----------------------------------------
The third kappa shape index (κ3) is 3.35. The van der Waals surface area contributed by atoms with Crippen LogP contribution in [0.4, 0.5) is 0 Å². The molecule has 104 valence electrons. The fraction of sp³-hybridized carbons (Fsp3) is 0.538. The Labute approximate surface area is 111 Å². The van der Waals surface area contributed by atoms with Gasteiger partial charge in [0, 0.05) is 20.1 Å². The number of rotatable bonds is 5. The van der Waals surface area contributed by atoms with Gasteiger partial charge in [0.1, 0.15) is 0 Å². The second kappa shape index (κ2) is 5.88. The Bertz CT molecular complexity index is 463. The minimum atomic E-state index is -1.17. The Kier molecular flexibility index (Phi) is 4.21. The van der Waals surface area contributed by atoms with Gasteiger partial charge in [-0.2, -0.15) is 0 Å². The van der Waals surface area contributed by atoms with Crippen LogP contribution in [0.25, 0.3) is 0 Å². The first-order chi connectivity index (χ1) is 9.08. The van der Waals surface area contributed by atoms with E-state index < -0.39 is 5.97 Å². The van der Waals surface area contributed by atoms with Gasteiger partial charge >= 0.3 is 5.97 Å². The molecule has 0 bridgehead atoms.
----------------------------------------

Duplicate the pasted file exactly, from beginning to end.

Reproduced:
The third kappa shape index (κ3) is 3.35. The van der Waals surface area contributed by atoms with Crippen LogP contribution in [0.4, 0.5) is 0 Å². The molecule has 104 valence electrons. The fraction of sp³-hybridized carbons (Fsp3) is 0.538. The Labute approximate surface area is 111 Å². The van der Waals surface area contributed by atoms with Gasteiger partial charge in [0, 0.05) is 20.1 Å². The number of rotatable bonds is 5. The van der Waals surface area contributed by atoms with Gasteiger partial charge in [0.1, 0.15) is 0 Å². The second kappa shape index (κ2) is 5.88. The Bertz CT molecular complexity index is 463. The minimum atomic E-state index is -1.17. The Kier molecular flexibility index (Phi) is 4.21. The van der Waals surface area contributed by atoms with Gasteiger partial charge in [-0.2, -0.15) is 0 Å². The van der Waals surface area contributed by atoms with Crippen LogP contribution in [0.25, 0.3) is 0 Å². The first-order chi connectivity index (χ1) is 9.08. The van der Waals surface area contributed by atoms with E-state index < -0.39 is 5.97 Å². The van der Waals surface area contributed by atoms with Gasteiger partial charge >= 0.3 is 5.97 Å². The molecule has 0 bridgehead atoms.